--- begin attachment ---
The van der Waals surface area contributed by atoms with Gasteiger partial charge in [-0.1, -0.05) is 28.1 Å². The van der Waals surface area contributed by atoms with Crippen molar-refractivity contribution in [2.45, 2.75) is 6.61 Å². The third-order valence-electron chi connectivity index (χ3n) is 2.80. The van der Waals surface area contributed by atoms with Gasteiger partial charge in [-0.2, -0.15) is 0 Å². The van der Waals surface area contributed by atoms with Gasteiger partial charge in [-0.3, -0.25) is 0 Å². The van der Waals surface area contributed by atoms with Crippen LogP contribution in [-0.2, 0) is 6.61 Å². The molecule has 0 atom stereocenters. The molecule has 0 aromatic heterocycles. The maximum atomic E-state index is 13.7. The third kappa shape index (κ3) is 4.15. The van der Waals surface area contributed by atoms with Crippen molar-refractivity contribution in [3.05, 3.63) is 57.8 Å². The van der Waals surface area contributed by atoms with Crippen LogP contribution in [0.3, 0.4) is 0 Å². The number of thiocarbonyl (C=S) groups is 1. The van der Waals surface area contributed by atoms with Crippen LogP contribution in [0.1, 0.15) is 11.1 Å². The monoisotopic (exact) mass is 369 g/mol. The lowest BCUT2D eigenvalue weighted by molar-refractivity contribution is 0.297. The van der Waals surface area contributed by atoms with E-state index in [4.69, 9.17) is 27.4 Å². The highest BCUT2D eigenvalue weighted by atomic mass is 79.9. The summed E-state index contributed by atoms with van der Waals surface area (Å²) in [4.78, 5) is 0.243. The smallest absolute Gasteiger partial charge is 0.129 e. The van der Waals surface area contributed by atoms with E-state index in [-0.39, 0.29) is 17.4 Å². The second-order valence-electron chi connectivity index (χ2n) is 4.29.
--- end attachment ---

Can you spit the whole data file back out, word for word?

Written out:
The van der Waals surface area contributed by atoms with Gasteiger partial charge in [-0.1, -0.05) is 28.1 Å². The van der Waals surface area contributed by atoms with Crippen molar-refractivity contribution in [2.45, 2.75) is 6.61 Å². The third-order valence-electron chi connectivity index (χ3n) is 2.80. The van der Waals surface area contributed by atoms with Gasteiger partial charge in [-0.2, -0.15) is 0 Å². The van der Waals surface area contributed by atoms with Gasteiger partial charge in [-0.3, -0.25) is 0 Å². The van der Waals surface area contributed by atoms with Crippen LogP contribution in [-0.2, 0) is 6.61 Å². The molecule has 0 atom stereocenters. The molecule has 0 aromatic heterocycles. The maximum atomic E-state index is 13.7. The third kappa shape index (κ3) is 4.15. The van der Waals surface area contributed by atoms with Crippen molar-refractivity contribution in [3.05, 3.63) is 57.8 Å². The van der Waals surface area contributed by atoms with Crippen LogP contribution in [0.3, 0.4) is 0 Å². The number of thiocarbonyl (C=S) groups is 1. The van der Waals surface area contributed by atoms with Crippen LogP contribution in [0.1, 0.15) is 11.1 Å². The monoisotopic (exact) mass is 369 g/mol. The lowest BCUT2D eigenvalue weighted by molar-refractivity contribution is 0.297. The van der Waals surface area contributed by atoms with E-state index in [4.69, 9.17) is 27.4 Å². The highest BCUT2D eigenvalue weighted by atomic mass is 79.9. The summed E-state index contributed by atoms with van der Waals surface area (Å²) in [4.78, 5) is 0.243. The smallest absolute Gasteiger partial charge is 0.129 e. The van der Waals surface area contributed by atoms with E-state index in [-0.39, 0.29) is 17.4 Å². The second-order valence-electron chi connectivity index (χ2n) is 4.29.